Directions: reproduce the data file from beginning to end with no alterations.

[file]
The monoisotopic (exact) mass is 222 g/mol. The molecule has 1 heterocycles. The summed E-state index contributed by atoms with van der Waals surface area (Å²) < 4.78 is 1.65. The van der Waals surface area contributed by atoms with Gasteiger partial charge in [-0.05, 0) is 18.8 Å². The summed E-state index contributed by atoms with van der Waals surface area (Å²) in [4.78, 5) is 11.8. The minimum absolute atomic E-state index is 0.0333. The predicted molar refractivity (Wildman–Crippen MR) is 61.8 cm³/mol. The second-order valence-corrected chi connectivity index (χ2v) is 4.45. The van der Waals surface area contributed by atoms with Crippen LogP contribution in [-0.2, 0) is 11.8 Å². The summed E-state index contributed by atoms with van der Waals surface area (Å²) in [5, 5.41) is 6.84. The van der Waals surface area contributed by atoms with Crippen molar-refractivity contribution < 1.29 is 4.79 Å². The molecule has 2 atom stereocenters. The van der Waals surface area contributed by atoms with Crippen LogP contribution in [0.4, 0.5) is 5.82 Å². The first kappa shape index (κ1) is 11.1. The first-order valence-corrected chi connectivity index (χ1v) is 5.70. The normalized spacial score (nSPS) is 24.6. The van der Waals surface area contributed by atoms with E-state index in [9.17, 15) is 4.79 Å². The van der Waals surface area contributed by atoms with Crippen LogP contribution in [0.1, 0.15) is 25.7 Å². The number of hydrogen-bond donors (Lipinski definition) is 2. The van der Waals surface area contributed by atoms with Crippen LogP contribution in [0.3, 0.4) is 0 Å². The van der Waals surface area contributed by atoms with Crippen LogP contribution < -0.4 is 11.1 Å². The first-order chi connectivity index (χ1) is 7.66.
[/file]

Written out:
The monoisotopic (exact) mass is 222 g/mol. The molecule has 1 heterocycles. The summed E-state index contributed by atoms with van der Waals surface area (Å²) < 4.78 is 1.65. The van der Waals surface area contributed by atoms with Gasteiger partial charge in [-0.05, 0) is 18.8 Å². The summed E-state index contributed by atoms with van der Waals surface area (Å²) in [4.78, 5) is 11.8. The minimum absolute atomic E-state index is 0.0333. The predicted molar refractivity (Wildman–Crippen MR) is 61.8 cm³/mol. The second-order valence-corrected chi connectivity index (χ2v) is 4.45. The van der Waals surface area contributed by atoms with Crippen LogP contribution in [-0.2, 0) is 11.8 Å². The summed E-state index contributed by atoms with van der Waals surface area (Å²) in [5, 5.41) is 6.84. The van der Waals surface area contributed by atoms with Crippen molar-refractivity contribution < 1.29 is 4.79 Å². The molecule has 2 atom stereocenters. The van der Waals surface area contributed by atoms with Crippen LogP contribution in [0.4, 0.5) is 5.82 Å². The first kappa shape index (κ1) is 11.1. The first-order valence-corrected chi connectivity index (χ1v) is 5.70. The normalized spacial score (nSPS) is 24.6. The van der Waals surface area contributed by atoms with E-state index in [9.17, 15) is 4.79 Å². The van der Waals surface area contributed by atoms with Crippen LogP contribution in [0.1, 0.15) is 25.7 Å². The number of hydrogen-bond donors (Lipinski definition) is 2. The van der Waals surface area contributed by atoms with Crippen LogP contribution in [0.3, 0.4) is 0 Å². The van der Waals surface area contributed by atoms with Crippen LogP contribution < -0.4 is 11.1 Å². The first-order chi connectivity index (χ1) is 7.66.